Emily never knew much about role-playing, or just why Steven would take such games so seriously. Often, she would accuse him of taking the hobby too seriously, like these characters he became were only confusing who he really was, and what was really important to him. And to them.
After Emily left, Steven retreated; disappearing into whatever worlds he could find that were more distracting than the real one. The Escape Room. The video games. The overly-complicated board games. Ever more role-playing campaigns. And it was only then, that Steven realized Emily was right: he was confusing who he really was. Too often, Steven felt like he was still a kid. Being an adult was turning into what felt like role-playing, too. But maybe everyone was simply faking it, he wondered. Steven was losing his identity, while at the same time, his fluctuating personality was leaving him exposed in ways he wasn’t comfortable with. Any new people in his life only complicated things, and made him extremely uncomfortable. On the flip side, he found that -— though he was missing Emily everyday — he was actually happier.
But like a blade of bright green grass that grows taller and taller, eventually it will turn brown and wilt. And a bit more every day, Steven was losing what it was that made him strong.
“Be whatever you want to be,” Nick said. “Don’t worry about the things you don’t want to be. Forget about those for a little while.” Come join this new campaign, he was saying.
“We’ll see about it,” Steven said. “Give me some time to figure out what I should do.”
“You’ve run out of time, Ren. The bugbear is looking right at you,” Meggan said. Zemorin and Hirreluge are already unconscious in the corner. The bugbear has tossed them both, adding to the pile of downed adventurers. The heat in the cave seemed to intensify, as though a molten river flowed just beyond the slimy wall. “The greeny-yellowy and reds of its eyes are scanning you, challenging you to make a move.”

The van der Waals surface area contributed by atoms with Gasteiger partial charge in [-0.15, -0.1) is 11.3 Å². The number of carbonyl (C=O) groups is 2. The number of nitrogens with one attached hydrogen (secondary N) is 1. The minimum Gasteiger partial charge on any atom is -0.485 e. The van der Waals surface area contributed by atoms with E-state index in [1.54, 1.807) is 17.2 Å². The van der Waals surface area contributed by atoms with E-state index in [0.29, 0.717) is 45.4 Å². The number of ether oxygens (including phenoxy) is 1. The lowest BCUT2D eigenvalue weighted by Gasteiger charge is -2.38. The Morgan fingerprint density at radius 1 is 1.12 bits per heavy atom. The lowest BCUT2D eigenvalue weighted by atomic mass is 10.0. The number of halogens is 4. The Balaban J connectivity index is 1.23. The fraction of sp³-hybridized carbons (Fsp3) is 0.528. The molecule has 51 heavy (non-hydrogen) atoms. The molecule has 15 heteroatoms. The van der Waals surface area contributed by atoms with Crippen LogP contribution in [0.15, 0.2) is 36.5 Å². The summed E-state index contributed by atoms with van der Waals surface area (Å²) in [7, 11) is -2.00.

“I withdraw my broadsword.”
“It backs away from you, bracing a crooked hand on the sticky wall.”
The thing Steven loved about escape rooms — the reason he opened one of his own; a dungeon-themed one, to be exact — was the required amount of problem-solving. There was rarely more than one way to escape, and it was never through brute force.
“He looks scared?” Steven asked.
“Has he got any visible weapons?”
“Aside from blood-stained claws, it seems to only have a belt around its waist. There are some pouches, and a couple of flasks dangle loosely from the belt.”
“I sheathe my sword.”
“The bugbear loosens its posture a little. Muscles beneath its course, red brick hair relax.”
“You’re too relaxed, Steve. That’s your problem.”
“You’re saying it’s better to be on edge all the time?”
Nick shook his head softly. “I just mean there’s a need to keep your guard up at times. You don’t notice everything when your head’s in the clouds.”
What was there to notice? That Emily was gone? That was obvious by now. Steven had a job, he had hobbies, he enjoyed books and cried at movies. There wasn’t really much else that was worth noticing, was there?
“Meggan likes you,” Nick repeated. Though it was the first time Steven heard it.
While Steven processed this information, Jasper had been the one to answer. “She does?”
It was obvious, really. How the creatures that warrior Ren defeated would always be worth more experience points. How they always seemed to have an extra bag of gold coins on them. The magical items he collected were consistently just a little bit more magical.
Obvious, to anyone who wasn’t so relaxed.
But Steven doubted Nick’s prognosis, becoming more Hirreluge the Doubter than even Jasper could do. If he were being perfectly honest, Steven likely would admit to feeling Meggan didn’t even like him all that much.
“Listen,” Nick suggested. “Maybe next week during the campaign, we — Jasper and I — get our characters out of the picture somehow. Then Meggan will have nothing to do but put all of her focus on you. She might even let her guard down.”
“And then what? What do I do then?”
“You run with it, Steven. Let Ren do the talking for you. I mean, we’re all just role-playing, really.”
The bugbear opened its palm, curling clawed fingertips inward, beckoning the brave warrior to move deeper into the temperate cave. Ren glanced once more at his comrades, alive but unconscious on the craggy floor.